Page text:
When this pleasant life had lasted about ten days, Maurice came in one morning and said,
“What do you say to a visitor to-day, Lucia?”
Lucia looked up eagerly with clasped hands,
“Who?” she cried. “Not your cousin?”
“Oh, Maurice! I am afraid of her—I am indeed. I am sure she is a grande dame, and will annihilate me.”
“Silly child! She is a tiny woman, with a fair little face and not a bit of grandeur about her. You yourself will look like a queen beside her.”
“She is your very good friend, is not she?”
“Indeed she is. Promise me to try to like her.”
“Of course, I will try. Is she really coming here?”
“She wishes to call this afternoon.”
Lucia looked round the room. It was nice enough, and pretty in its way with its mirrors, gilt ornaments, and imposing clock on the mantelpiece; but it was so small! Three people quite filled it up. But she finished her survey with a laugh.
“If they would only let us have less furniture!” she said. “It was all very well as long as we had nothing better than tables and chairs to fill up the room with; but at present—”
She finished her sentence with a little shrug, in imitation of Claudine, which made Maurice laugh also. He proceeded, however, to warn her that worse was in reserve.
“Louisa will come alone, to-day,” he said, “because I told her Mrs. Costello was an invalid, but you must expect that next time she will bring her husband, and Sir John is no small person I assure you.”
“When did they arrive?”
“How long will they stay, do you think?”
“Two or three weeks I imagine, but I know nothing positively of their plans.”
“And Maurice, tell me when you must go back to England? I do not want our pleasant life to end just as suddenly as it began.”
“Nor do I. I am not going just yet.”
“But have not you quantities of affairs to attend to, you important person?”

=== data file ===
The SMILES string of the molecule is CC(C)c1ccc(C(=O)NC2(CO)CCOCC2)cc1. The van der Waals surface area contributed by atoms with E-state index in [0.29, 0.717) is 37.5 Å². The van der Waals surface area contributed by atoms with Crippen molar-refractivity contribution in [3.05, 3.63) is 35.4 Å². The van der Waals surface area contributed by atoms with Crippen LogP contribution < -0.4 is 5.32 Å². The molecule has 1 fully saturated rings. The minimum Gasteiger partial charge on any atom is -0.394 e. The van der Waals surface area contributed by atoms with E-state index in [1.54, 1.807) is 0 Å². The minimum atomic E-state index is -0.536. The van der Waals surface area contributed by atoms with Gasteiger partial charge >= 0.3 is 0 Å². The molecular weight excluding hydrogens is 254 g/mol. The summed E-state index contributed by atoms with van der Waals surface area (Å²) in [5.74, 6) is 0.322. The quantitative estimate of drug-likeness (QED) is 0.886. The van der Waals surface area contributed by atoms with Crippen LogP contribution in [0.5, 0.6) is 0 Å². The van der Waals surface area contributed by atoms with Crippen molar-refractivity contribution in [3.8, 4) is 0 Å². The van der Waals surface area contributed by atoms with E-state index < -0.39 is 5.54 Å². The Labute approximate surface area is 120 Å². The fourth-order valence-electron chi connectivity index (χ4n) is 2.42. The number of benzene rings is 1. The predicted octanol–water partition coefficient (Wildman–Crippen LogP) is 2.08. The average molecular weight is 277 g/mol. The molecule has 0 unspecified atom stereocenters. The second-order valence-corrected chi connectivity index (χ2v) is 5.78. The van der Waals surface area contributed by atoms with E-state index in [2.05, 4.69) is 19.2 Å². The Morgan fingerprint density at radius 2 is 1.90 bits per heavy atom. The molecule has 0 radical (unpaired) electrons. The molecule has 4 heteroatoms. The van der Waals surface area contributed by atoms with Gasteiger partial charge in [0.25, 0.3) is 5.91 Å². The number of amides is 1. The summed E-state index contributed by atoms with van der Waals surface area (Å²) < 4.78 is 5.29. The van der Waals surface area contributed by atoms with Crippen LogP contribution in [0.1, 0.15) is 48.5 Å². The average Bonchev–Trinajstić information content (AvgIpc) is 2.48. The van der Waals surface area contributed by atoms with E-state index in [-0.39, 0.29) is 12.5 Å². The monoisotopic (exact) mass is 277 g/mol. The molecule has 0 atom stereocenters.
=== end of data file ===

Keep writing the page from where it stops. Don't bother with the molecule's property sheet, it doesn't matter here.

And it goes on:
“My most serious affair at present is in Paris. Don’t be afraid, I am not forgetting my duties.”
“Then we cannot go out to-day?”
“Put on your bonnet and come now for a walk.”
“I must ask mamma, and tell her your news. She is late this morning.”
Mrs. Costello had risen late since she came to Paris. Lucia found her dressed and discussing some household affair with Claudine.
“Only think, mamma,” she began. “Lady Dighton came over yesterday and is coming to see you to-day.”
But the news was no surprise to Mrs. Costello, who had received a hint from Maurice that he wished to see his cousin and Lucia friends, before he ventured on that decisive question to which they all, except Lucia, were looking forward so anxiously. But she was keenly alive to the desire that her child should make a favourable impression on this lady, who had evidently some influence with Maurice, and who, if the wished-for marriage took place, would become Lucia’s near relative and neighbour. She said nothing at all about this, however, and was perfectly content that the young people should take one of those long walks which brought such a lovely colour into her daughter’s pale cheeks, and so gave the last perfecting touch to her beauty.